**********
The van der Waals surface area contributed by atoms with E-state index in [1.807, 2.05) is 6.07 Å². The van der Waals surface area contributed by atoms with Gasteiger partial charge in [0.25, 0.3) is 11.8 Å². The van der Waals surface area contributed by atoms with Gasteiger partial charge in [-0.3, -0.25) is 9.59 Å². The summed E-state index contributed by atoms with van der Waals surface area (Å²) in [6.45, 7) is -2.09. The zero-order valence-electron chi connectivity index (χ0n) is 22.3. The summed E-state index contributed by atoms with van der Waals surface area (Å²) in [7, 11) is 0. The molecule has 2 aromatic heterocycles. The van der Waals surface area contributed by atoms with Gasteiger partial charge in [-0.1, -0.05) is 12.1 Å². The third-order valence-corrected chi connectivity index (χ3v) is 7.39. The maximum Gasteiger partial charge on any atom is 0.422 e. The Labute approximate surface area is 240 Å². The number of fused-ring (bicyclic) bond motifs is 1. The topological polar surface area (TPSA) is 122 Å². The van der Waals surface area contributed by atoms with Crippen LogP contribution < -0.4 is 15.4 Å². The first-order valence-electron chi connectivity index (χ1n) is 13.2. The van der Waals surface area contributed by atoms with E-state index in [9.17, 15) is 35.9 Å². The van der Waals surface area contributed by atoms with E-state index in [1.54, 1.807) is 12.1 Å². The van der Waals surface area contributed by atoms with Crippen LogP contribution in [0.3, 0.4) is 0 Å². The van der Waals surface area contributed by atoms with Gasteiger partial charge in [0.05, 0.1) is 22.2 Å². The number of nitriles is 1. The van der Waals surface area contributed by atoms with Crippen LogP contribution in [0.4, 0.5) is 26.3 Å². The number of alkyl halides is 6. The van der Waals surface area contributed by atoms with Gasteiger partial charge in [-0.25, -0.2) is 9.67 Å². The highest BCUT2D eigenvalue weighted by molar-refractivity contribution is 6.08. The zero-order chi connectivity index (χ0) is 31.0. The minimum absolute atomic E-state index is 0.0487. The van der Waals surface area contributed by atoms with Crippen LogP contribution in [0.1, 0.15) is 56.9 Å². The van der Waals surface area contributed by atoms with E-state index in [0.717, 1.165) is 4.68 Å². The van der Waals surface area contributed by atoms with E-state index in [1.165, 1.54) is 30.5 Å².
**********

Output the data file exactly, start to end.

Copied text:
The van der Waals surface area contributed by atoms with E-state index in [1.807, 2.05) is 6.07 Å². The van der Waals surface area contributed by atoms with Gasteiger partial charge in [0.25, 0.3) is 11.8 Å². The van der Waals surface area contributed by atoms with Gasteiger partial charge in [-0.3, -0.25) is 9.59 Å². The summed E-state index contributed by atoms with van der Waals surface area (Å²) in [6.45, 7) is -2.09. The zero-order valence-electron chi connectivity index (χ0n) is 22.3. The summed E-state index contributed by atoms with van der Waals surface area (Å²) in [7, 11) is 0. The molecule has 2 aromatic heterocycles. The van der Waals surface area contributed by atoms with Gasteiger partial charge in [-0.1, -0.05) is 12.1 Å². The third-order valence-corrected chi connectivity index (χ3v) is 7.39. The maximum Gasteiger partial charge on any atom is 0.422 e. The Labute approximate surface area is 240 Å². The number of fused-ring (bicyclic) bond motifs is 1. The topological polar surface area (TPSA) is 122 Å². The van der Waals surface area contributed by atoms with Crippen LogP contribution < -0.4 is 15.4 Å². The first-order valence-electron chi connectivity index (χ1n) is 13.2. The van der Waals surface area contributed by atoms with E-state index in [9.17, 15) is 35.9 Å². The van der Waals surface area contributed by atoms with E-state index in [1.54, 1.807) is 12.1 Å². The van der Waals surface area contributed by atoms with Crippen LogP contribution in [0.3, 0.4) is 0 Å². The van der Waals surface area contributed by atoms with Gasteiger partial charge in [0.05, 0.1) is 22.2 Å². The number of nitriles is 1. The van der Waals surface area contributed by atoms with Crippen LogP contribution in [0.4, 0.5) is 26.3 Å². The number of alkyl halides is 6. The van der Waals surface area contributed by atoms with Gasteiger partial charge in [-0.25, -0.2) is 9.67 Å². The highest BCUT2D eigenvalue weighted by molar-refractivity contribution is 6.08. The zero-order chi connectivity index (χ0) is 31.0. The minimum absolute atomic E-state index is 0.0487. The van der Waals surface area contributed by atoms with Crippen LogP contribution in [0.1, 0.15) is 56.9 Å². The van der Waals surface area contributed by atoms with E-state index in [0.717, 1.165) is 4.68 Å². The van der Waals surface area contributed by atoms with E-state index in [1.165, 1.54) is 30.5 Å².